Going to a Therapist
What Is Therapy?
Therapy is a way to get help with a mental health problem or get extra support if you are going through a tough time.
If you go to therapy, you'll have meetings with a therapist to talk and learn. You'll learn skills to cope, feel better, and get help with the problem you're having.
What Problems Do Therapists Help With?
Therapists are trained to help people with all kinds of problems. For example:
They help people who are going through tough times like:
- family problems
- school problems
- dealing with a health condition
They help people who have been through things like:
- bullying and peer pressure
They help people work out difficult feelings like:
- sadness, depression, or grief
- stress, anxiety, or worry
- low self-esteem
They help people with conditions like:
- anxiety disorders
- eating disorders
- self-harm behaviors
- learning disorders
- sleep problems
What Happens in Therapy?
In therapy, people meet with a therapist to talk and learn ways to work out their problems.
At the beginning, the therapist asks questions about your problems. They also ask about other things in your life, such as family, school, and health. They listen to what it's like for you so they can understand you. They talk with you and with your parent -- sometimes together, sometimes separately. They explain how they can help you. Together you decide on goals for your therapy.
You have more visits with your therapist to work on your goals. In therapy visits, you might:
- Talk. Therapists have people talk about their feelings. When you put your feelings into words, you learn more about yourself. When you talk through your difficult feelings, it helps you deal with them. It helps you pause instead of act on upset feelings. When you talk about your good feelings, and what's going well for you, it builds more good feelings. Therapists guide you to see how your feelings, thoughts, choices, and actions affect each other.
- Learn things. Therapists teach lessons about emotions, thoughts, coping skills, facing fears, and more. Parents and caregivers may learn ways to help you too. What each person learns about in therapy depends on what they need help with.
- Practice new skills. A therapist might teach skills like mindfulness, positive self-talk, and calm breathing. In your therapy visits, you'll practice the skills you learn.
- Work out problems. Your therapist will ask how problems affect you at home and at school. You'll talk this through. You'll use the skills you're learning to work out problems.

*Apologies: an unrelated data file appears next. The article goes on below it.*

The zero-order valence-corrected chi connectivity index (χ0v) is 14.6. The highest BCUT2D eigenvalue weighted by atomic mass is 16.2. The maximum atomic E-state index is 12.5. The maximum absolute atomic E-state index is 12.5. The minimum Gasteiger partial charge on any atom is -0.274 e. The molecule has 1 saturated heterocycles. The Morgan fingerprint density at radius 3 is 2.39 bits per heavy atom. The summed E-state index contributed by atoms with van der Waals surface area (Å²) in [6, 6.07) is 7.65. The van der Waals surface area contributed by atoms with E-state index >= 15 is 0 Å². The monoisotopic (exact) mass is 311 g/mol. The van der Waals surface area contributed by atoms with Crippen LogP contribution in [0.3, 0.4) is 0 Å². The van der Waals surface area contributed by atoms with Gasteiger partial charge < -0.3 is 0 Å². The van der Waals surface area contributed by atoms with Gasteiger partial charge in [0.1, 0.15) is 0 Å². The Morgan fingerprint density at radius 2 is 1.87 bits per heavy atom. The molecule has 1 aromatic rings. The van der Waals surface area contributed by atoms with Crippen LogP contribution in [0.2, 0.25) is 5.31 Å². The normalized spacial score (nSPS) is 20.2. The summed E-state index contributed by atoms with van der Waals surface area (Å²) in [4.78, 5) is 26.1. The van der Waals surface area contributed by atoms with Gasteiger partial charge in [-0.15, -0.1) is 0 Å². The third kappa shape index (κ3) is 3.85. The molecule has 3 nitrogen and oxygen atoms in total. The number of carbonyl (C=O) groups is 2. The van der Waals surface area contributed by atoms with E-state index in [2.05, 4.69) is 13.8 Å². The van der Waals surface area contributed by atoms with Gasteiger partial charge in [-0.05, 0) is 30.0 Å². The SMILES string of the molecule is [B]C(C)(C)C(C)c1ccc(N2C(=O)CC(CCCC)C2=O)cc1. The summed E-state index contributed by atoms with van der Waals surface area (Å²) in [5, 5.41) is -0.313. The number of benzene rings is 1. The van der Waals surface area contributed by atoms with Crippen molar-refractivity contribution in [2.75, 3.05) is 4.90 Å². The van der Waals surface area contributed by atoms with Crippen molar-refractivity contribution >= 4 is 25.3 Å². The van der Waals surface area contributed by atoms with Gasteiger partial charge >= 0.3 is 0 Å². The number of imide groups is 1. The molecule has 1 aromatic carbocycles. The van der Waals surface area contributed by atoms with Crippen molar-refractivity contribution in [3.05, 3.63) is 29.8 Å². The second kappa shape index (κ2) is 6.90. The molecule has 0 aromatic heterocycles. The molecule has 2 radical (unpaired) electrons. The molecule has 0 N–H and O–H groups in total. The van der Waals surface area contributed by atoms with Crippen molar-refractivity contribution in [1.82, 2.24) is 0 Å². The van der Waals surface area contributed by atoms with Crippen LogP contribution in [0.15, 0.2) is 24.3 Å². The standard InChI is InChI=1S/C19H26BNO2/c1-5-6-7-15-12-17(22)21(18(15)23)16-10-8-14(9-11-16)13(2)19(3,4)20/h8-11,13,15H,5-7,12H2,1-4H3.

- Find your strengths. Therapy helps you build inner strengths like courage and confidence. It helps you see how capable you are. And that helps you feel happier in your life.
How Long Do People Do Therapy?
How long therapy lasts depends on your goals. Most of the time, a therapist will want to meet with you once a week for a few months.
How Can You Help Yourself?
If you're going to a therapist, here are things you can do to get the most out of it:
- Be ready to grow. Have a positive mindset. Believe in yourself. Tell yourself, "I can" instead of, "I can't."
- Practice skills you're learning in therapy. The more you practice, the more skillful you become. The skills you learn in therapy are tools for your everyday life. With practice, these skills start to come naturally to you. They're there for you when you need them.
- Ask parents, teachers, and friends for support. Spend time with people you feel good around, and who bring out your best. Let them help and show they care.
- Work on your strengths. Spend time doing the things you are good at. This helps you build your confidence. It helps your strengths keep growing.
- Take care of your body. Get exercise every day. Eat healthy foods and drink lots of water. Get plenty of sleep. Take time to relax. These things boost your mood and your mental well-being.
- Take care of your mind. Practice mindful breathing to help you be calm and focused. Practice self-talk that is positive, kind, and hopeful. The more you do this, the more it helps.
Note: All information is for educational purposes only. For specific medical advice, diagnoses, and treatment, consult your doctor.
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